Icon, Indexes, Symbols and Memes

Memes are social and cultural phenomena that have been present for the last few years and have jumpstarted many online website and communities, such as 9GAG, Memebase, Meme Center and many more. After reading this week’s texts I wanted spent a few lines trying to apply Peirce’s ideas with something that would it make it more accessible and digestible to a wider audience, and that’s why I will use some of the most recognizable Memes on the Internet to see how they work as Icons, Indexes and Symbols. First off, it is important to have clear what are the characteristics of each of these modes of relationships. Chandler, using Saussurean terminology, describes the Symbol as the mode in which the signifier and the signified do not share any “real” characteristics, but are actually connected through convetion. Regarding the term Icon, he establishes it should be understood as the mode in which signifier resembles (has a likeness to) the signified and not by convetion. Finally, Indexes can be explained as the mode where the signifier is related directly to the signified (2007, 37). It is important to also understand that each of these are not mutually exclusive, so it is possible to find them all in a sign, in different degrees and relationships. To help us understand this, Parmentier talks about Peirce’s ontological triad of Firstness, Secondness and Thirdness (1994, 7). To understand this all be using the example of The Success Kid meme.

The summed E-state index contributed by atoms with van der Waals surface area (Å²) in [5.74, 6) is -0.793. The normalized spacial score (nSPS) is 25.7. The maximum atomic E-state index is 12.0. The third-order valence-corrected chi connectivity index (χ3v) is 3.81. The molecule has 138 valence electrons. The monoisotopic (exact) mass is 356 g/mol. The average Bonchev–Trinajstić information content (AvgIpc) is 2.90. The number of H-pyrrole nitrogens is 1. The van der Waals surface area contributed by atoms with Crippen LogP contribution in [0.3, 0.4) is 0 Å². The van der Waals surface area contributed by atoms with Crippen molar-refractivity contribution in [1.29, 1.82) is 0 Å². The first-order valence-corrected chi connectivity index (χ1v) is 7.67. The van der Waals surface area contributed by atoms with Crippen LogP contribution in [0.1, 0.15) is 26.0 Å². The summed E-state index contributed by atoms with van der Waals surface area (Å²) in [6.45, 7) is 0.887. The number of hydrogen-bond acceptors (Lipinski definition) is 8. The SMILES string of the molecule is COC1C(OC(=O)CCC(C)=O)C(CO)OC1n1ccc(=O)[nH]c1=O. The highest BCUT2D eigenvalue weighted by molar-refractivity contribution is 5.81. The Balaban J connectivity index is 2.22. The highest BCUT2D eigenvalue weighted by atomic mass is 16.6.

Success Kid MemeAs we go through the image that represents The Success Kid, we can identify different hierarchical relationships and positions (Index, Icon and Symbol). As a first, it is possible to see the qualitative possibilities, with this I mean that while watching the photo, it is possible to understand to little kid in a certain position (it was later revealed by the parents that he was eating sand and not celebrating and achievement). This would be understood as an Index. As we go a step further (secondness), the face of the kid and the position in which he is holding his fist resembles and creates a feeling in which one would think of success. Finally (thirdness), the whole image, the meme, does not just represent that unique moment, but rather a social situation that can be extrapolate to other similar situations, creating rules, laws and representation on how and when to use this meme. As we see, each of these stages of signs, era connected live within each other.

On a final note, I only wanted to remark that memes can help us see how signs function and how they change over time. After few years of visiting Reddit and 9GAG, it has been fun to watch when new memes emerges and how different people uses them, sometimes changing their meaning completely an creating new ways to communicate within each other.



Daniel Chandler, Semiotics: The Basics. 2nd ed. New York, NY: Routledge, 2007. Excerpts. C. S.

Peirce, “What is a Sign” (start in section 3). From the Peirce Edition Project, Indiana University. Edited by Nathan Houser, Christian J. W. Kloesel, and Peirce Edition Project. Vol. 2. Bloomington, IN: Indiana University Press, 1998.)

Richard J. Parmentier, Signs in Society: Studies in Semiotic Anthropology. Bloomington, IN: Indiana University Press, 1994. Excerpts.